We’re management consulting recruiters. We recruit experienced management consultants from their current firms to consulting and corporate roles with our clients. Prospective clients and candidates often ask us why experienced management consultants are willing to change consulting firms.
As you’d expect, there are several reasons, usually falling into a few categories. We’ll call the categories focus, future opportunity, peers, and lifestyle. We’ll discuss focus here and the others in future posts. By focus, we mean the specific industries and expertise the hiring firm or practice targets versus the candidate’s current employer and role.
At many large and mid-size firms, consultants are staffed on engagements based on general skill sets and availability. They work with clients in multiple industries and in multiple functions and areas of expertise. Consultants often tell us that they enjoy this varied experience early in their career. However, by the time they’re managing engagements, they often want to develop deeper expertise in specific industries and/or functions. We find that even at the Associate Partner/Senior Manager-level, many consultants at large firms can’t consistently have the focus they’d like. Many of these individuals enjoy management consulting and would consider it as a career, but they believe they must move to industry roles to achieve the focus they desire.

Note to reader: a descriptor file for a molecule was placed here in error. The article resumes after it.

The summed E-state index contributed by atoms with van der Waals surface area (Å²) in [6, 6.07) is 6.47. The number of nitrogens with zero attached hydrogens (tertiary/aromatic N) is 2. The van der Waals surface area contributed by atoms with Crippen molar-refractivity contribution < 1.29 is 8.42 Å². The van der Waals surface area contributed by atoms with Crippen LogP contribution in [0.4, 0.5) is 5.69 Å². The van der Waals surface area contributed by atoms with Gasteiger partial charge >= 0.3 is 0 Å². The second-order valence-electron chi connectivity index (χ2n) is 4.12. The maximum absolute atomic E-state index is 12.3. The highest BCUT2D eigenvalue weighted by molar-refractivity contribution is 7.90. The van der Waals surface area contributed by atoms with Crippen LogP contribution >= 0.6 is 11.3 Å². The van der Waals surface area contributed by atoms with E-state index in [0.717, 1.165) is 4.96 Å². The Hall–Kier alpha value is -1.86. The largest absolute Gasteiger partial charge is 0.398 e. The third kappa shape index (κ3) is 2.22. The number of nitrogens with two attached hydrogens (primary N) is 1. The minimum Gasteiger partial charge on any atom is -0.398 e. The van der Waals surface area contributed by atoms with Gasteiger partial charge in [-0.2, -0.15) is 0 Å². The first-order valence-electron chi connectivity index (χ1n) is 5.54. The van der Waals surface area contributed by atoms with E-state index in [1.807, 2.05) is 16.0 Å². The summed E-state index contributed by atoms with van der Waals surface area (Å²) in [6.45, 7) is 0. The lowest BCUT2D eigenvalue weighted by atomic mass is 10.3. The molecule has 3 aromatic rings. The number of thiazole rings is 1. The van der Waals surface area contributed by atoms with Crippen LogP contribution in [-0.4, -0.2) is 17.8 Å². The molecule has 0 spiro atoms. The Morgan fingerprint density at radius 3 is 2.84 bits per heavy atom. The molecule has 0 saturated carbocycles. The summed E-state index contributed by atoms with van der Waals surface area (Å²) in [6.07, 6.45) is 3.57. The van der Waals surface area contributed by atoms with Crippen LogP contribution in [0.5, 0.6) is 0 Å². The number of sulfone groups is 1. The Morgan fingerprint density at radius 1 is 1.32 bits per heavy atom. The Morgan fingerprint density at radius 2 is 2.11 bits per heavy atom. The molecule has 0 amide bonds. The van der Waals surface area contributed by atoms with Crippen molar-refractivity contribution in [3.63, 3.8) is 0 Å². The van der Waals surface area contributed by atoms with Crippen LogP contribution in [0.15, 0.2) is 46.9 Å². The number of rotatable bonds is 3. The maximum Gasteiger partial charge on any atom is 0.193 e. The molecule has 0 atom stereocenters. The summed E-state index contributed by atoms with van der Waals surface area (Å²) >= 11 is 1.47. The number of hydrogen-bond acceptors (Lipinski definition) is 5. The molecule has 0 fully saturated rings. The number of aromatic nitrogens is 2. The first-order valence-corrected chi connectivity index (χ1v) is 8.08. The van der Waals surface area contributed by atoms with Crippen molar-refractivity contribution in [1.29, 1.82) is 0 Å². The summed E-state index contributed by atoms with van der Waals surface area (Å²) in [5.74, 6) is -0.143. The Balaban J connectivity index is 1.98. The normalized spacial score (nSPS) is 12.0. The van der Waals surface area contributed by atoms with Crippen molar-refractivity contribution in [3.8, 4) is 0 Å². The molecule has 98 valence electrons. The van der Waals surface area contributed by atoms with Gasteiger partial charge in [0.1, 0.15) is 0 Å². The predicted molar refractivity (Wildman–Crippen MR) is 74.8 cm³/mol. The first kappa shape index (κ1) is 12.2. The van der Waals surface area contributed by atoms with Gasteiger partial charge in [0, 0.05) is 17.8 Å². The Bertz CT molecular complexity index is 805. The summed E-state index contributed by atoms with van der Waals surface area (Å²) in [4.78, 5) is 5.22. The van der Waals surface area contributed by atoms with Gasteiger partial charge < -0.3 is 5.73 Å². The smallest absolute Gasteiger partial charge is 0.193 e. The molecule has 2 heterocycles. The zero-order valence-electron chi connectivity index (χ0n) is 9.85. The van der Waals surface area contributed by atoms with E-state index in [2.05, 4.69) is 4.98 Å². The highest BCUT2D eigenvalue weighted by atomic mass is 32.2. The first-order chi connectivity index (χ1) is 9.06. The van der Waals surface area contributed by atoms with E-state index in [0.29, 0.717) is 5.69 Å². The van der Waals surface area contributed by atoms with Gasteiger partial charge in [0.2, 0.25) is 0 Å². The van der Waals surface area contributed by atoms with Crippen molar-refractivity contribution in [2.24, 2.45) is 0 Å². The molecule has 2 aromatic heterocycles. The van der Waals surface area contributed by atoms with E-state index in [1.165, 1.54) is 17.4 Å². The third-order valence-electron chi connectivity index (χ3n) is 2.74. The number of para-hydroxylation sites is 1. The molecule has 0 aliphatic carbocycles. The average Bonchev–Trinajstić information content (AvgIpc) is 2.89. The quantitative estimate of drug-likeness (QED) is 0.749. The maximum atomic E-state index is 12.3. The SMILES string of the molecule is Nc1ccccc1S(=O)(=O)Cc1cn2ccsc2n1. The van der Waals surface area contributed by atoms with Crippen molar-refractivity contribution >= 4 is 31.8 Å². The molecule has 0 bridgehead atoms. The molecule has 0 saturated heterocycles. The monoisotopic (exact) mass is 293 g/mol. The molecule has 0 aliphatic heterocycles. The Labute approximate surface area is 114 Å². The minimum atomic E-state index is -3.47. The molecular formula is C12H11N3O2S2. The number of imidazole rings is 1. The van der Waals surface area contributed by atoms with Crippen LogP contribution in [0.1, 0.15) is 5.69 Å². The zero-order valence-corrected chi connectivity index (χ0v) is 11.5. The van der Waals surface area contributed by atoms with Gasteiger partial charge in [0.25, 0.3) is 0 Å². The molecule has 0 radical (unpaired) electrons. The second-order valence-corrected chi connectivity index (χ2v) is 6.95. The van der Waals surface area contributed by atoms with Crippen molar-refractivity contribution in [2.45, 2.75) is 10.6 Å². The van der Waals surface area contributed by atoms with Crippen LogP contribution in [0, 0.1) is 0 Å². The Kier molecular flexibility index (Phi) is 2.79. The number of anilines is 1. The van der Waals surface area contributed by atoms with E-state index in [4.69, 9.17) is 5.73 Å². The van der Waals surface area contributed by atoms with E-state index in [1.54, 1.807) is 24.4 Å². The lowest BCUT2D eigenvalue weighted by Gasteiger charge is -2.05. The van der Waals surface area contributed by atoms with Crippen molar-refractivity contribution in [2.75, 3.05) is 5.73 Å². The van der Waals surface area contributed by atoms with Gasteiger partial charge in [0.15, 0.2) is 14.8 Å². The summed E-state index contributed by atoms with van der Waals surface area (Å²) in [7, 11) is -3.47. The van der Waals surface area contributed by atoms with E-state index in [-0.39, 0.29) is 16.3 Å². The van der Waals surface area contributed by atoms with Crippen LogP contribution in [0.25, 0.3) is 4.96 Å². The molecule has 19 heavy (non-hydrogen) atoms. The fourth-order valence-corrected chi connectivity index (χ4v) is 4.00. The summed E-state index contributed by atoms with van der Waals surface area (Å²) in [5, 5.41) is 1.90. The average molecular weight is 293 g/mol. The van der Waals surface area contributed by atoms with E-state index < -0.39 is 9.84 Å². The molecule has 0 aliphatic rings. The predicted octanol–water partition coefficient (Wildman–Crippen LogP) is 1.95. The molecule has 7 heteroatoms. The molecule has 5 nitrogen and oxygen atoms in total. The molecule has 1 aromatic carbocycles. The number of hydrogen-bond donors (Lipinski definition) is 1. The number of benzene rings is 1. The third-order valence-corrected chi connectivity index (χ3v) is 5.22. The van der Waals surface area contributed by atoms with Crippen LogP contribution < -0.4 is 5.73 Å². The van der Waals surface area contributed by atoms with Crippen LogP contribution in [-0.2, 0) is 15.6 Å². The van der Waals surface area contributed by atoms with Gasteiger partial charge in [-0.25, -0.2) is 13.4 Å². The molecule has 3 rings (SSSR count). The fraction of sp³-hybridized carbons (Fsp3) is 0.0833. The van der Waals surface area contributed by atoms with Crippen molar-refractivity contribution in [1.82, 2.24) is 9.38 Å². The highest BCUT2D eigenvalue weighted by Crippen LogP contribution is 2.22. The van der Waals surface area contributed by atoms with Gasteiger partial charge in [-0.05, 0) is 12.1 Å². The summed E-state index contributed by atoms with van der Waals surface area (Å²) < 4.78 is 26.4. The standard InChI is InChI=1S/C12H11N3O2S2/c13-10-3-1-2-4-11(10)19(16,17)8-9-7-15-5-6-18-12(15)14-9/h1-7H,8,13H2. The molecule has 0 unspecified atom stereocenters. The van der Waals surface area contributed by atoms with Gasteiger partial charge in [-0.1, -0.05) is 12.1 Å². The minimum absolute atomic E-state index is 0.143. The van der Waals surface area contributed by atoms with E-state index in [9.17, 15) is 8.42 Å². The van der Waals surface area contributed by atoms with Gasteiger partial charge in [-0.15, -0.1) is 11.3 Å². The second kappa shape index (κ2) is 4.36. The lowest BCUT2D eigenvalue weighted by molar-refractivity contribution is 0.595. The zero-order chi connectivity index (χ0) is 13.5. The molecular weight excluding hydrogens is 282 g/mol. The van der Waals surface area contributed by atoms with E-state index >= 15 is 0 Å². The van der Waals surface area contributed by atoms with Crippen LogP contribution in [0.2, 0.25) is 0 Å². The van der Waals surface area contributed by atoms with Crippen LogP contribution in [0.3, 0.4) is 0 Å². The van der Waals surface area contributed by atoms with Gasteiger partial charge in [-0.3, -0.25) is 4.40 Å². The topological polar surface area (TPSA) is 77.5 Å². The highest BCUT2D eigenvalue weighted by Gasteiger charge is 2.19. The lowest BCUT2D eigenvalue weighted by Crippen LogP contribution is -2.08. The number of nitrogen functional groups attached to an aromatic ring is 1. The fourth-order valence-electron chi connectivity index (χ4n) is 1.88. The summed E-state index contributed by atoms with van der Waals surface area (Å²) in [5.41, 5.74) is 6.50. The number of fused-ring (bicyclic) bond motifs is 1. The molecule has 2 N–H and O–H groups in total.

We’ve found that the number one reason potential candidates are interested in roles with other consulting firms is because of their desire to focus on an industry and/or a specific type of work. For example, they may want to perform growth strategy engagements for consumer products companies, or work with healthcare organizations on their operational issues, or work only on IT strategy engagements. At many firms this narrow focus is difficult to maintain. A small firm or a practice within a larger firm that has the desired focus can attract talented consultants.
Many of our clients are relatively small consulting firms, firms with less than 100 employees. Teaming with them, we’ve found that a small firm focused on a specific industry and/or functional skill set is well positioned to recruit senior consultants who want to focus on the same expertise. Recruiting from larger firms provides them with a pool of qualified potential candidates.
The same opportunity exists for a practice within a large firm. We’ve worked with many of the largest firms and the reason most experienced consultants join them from competitors is the same – the firm has a practice with a specific focus that they can’t achieve at their present firm.
When focus isn’t the reason a consultant is willing to consider changing firms, then the reason is usually future opportunity. We’ll discuss that in a future post.
Building a Relationship with a Recruiter
Leaving Management Consulting for a Corporate Role
Why Do Management Consultants Change Consulting Firms? (Part 2)
Recruiting Management Consultants to Your Corporate Team
Interviewing With Another Management Consulting Firm